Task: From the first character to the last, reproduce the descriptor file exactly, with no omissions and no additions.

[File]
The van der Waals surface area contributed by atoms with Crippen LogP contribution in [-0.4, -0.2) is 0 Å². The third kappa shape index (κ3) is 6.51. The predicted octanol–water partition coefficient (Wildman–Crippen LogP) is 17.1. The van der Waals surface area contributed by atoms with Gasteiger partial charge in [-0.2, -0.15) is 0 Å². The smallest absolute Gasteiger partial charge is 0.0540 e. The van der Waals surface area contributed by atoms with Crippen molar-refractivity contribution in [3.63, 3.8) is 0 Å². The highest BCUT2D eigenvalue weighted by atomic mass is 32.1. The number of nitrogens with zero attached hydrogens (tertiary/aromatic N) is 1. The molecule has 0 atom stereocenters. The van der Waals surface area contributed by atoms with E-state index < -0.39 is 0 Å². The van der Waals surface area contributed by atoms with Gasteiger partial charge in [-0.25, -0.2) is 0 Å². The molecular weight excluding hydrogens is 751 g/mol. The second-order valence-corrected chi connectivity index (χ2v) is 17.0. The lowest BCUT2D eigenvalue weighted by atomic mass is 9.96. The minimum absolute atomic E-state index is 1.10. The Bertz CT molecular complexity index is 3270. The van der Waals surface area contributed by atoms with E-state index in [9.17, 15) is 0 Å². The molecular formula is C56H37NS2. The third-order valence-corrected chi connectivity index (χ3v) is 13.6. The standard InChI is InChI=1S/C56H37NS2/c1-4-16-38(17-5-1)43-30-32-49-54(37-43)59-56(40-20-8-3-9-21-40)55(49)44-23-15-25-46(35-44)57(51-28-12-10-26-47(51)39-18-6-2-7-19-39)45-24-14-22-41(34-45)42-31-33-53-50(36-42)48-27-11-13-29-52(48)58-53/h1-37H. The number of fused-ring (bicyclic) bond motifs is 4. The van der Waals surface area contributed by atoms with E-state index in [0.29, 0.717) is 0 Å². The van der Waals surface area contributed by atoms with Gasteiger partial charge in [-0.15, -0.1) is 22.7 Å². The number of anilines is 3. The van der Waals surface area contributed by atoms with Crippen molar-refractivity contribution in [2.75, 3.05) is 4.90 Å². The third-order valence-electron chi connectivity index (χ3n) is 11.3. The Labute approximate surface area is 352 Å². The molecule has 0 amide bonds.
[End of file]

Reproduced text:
The van der Waals surface area contributed by atoms with Crippen LogP contribution in [-0.4, -0.2) is 0 Å². The third kappa shape index (κ3) is 6.51. The predicted octanol–water partition coefficient (Wildman–Crippen LogP) is 17.1. The van der Waals surface area contributed by atoms with Gasteiger partial charge in [-0.2, -0.15) is 0 Å². The smallest absolute Gasteiger partial charge is 0.0540 e. The van der Waals surface area contributed by atoms with Crippen molar-refractivity contribution in [3.63, 3.8) is 0 Å². The highest BCUT2D eigenvalue weighted by atomic mass is 32.1. The number of nitrogens with zero attached hydrogens (tertiary/aromatic N) is 1. The molecule has 0 atom stereocenters. The van der Waals surface area contributed by atoms with E-state index < -0.39 is 0 Å². The van der Waals surface area contributed by atoms with Gasteiger partial charge in [-0.25, -0.2) is 0 Å². The molecular weight excluding hydrogens is 751 g/mol. The second-order valence-corrected chi connectivity index (χ2v) is 17.0. The lowest BCUT2D eigenvalue weighted by atomic mass is 9.96. The minimum absolute atomic E-state index is 1.10. The Bertz CT molecular complexity index is 3270. The van der Waals surface area contributed by atoms with E-state index in [9.17, 15) is 0 Å². The molecular formula is C56H37NS2. The third-order valence-corrected chi connectivity index (χ3v) is 13.6. The standard InChI is InChI=1S/C56H37NS2/c1-4-16-38(17-5-1)43-30-32-49-54(37-43)59-56(40-20-8-3-9-21-40)55(49)44-23-15-25-46(35-44)57(51-28-12-10-26-47(51)39-18-6-2-7-19-39)45-24-14-22-41(34-45)42-31-33-53-50(36-42)48-27-11-13-29-52(48)58-53/h1-37H. The number of fused-ring (bicyclic) bond motifs is 4. The van der Waals surface area contributed by atoms with E-state index in [0.29, 0.717) is 0 Å². The van der Waals surface area contributed by atoms with Gasteiger partial charge in [-0.15, -0.1) is 22.7 Å². The number of anilines is 3. The van der Waals surface area contributed by atoms with Crippen molar-refractivity contribution in [2.75, 3.05) is 4.90 Å². The third-order valence-electron chi connectivity index (χ3n) is 11.3. The Labute approximate surface area is 352 Å². The molecule has 0 amide bonds.